TCHAU TUPI, OLÁ PORTUGUÊS! THE BEAUTIFUL BLEND OF BRAZILIAN PORTUGUESE

Brazilian Portuguese is a widely spoken language, but what exactly is Brazilian Portuguese? A mix of Brazilian and Portuguese? It is not quite that simple. Fortunately, for those of us who cannot seem to get our head around the complexities of Brazilian Portuguese, there are plenty of brilliant Brazilian Portuguese Voiceover artists to help solve our language quandaries.

But what indeed makes Brazilian Portuguese so different and unique?

First. The distinctiveness in Brazilian Portuguese lies in its incorporation of both the Tupi and Yoruba dialect. Many place names have retained their original Tupi titles. Even native fruits seem to have reserved a right to remain Tupi. For example, the word for pineapple has remained a prickly ‘abacaxi’ and not conformed to become the Portuguese ‘ananas’.

Second. Pronunciation, pronunciation and pronunciation. Brazilian Portuguese speech sounds a little “lighter” than standard European Portuguese. Brazilian Portuguese vowels have two variants: stressed and unstressed vowels. With stressed vowels, the stress falls on the second to last syllable.

Third. In Brazil, you don’t keep track of the past… That is to say; past, present and future tenses. Brazil thinks in infinities- sentences are structured by placing an a before the infinitive of a verb. Nice and simple.

But being Brazilian is more than just speaking Brazilian Portuguese… Brazil’s beauty lies in its diverse culture and customs. And one of the most fascinating aspects being that of Brazilian dance.

BEAUTIFULLY BRAZILIAN DANCES

CAPOEIRA – Dance, acrobats or martial art, or a Brazilian blend of the three! Capoeira encompasses hypnotic movements, with sweeping kicks and beautiful balance. Although some may consider Capoeira to be a form of fighting – the music and singing transports Capoeira into a genre of its own.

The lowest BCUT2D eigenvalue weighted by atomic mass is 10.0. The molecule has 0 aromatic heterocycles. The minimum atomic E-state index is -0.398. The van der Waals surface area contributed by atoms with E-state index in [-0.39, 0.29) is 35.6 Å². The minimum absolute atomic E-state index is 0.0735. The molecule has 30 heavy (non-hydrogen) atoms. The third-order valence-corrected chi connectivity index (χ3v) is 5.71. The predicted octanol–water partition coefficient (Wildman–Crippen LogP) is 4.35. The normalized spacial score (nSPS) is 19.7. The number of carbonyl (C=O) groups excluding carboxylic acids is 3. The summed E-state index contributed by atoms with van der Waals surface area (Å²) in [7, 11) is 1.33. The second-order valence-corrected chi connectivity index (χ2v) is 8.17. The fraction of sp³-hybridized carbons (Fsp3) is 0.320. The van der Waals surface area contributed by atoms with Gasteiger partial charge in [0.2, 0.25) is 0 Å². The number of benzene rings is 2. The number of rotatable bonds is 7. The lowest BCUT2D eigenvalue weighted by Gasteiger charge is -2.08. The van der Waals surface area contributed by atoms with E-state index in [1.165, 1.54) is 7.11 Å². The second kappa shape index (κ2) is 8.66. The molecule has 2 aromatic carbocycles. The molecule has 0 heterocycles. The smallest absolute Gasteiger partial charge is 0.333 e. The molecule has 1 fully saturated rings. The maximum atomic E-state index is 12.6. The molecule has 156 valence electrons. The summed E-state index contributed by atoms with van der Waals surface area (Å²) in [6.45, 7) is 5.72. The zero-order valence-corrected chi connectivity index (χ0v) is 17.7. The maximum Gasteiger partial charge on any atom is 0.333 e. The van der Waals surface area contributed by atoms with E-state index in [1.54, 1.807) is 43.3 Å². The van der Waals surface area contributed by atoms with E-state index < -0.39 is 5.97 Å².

SAMBA – Probably the most famous Brazilian dance. Whether you choose to dance alone or with a partner, samba is a perfect sensuous dance. If you prefer company, then ballroom samba is the dance for you, but if you aren’t scared of going solo, then samba, samba, samba… all the way to the carnival. In fact, Brazil even has a Cidade do Samba or Samba City- a large creative workshop in Rio De Janeiro’s downtown which hosts the best samba schools and creates the most dazzling dance costumes!

Sesimbra, Portugal. February 17, 2015: Brazilian Samba dancers called Passistas in the Rio de Janeiro style Carnaval Parade. The Passista is one of the sexiest performers of this event

CARIMBÓ – One of the many native Brazilian dances and worth mentioning because of its’ sensuality. Carimbó is a sensual dance of opposite sexes- with a woman trying to cover a man with her skirt and the man trying to attract attention by picking up a dropped handkerchief. An act all carried out to the beat of the drum, or the Carimbó in Tupi. More recently, Carimbó has evolved into the new dance form of Lambada, which literally translated, means strong slap or hit… probably as a result of the spicy lyrics and dancing! In fact by the late 1980s Lambada had spread with the French song ‘Lambada’ creating global interest and amassing over 5 million sales. Not maybe the best hit but some good publicity for our Brazilian ‘ballet’!

 Needless to say, Brazil is a fascinating country with even more fascinating cultures and Brazilian languages. Brazil is well worth a visit and if you are lucky enough to be from Brazil – you don’t need us to tell you what is great about your language and culture!

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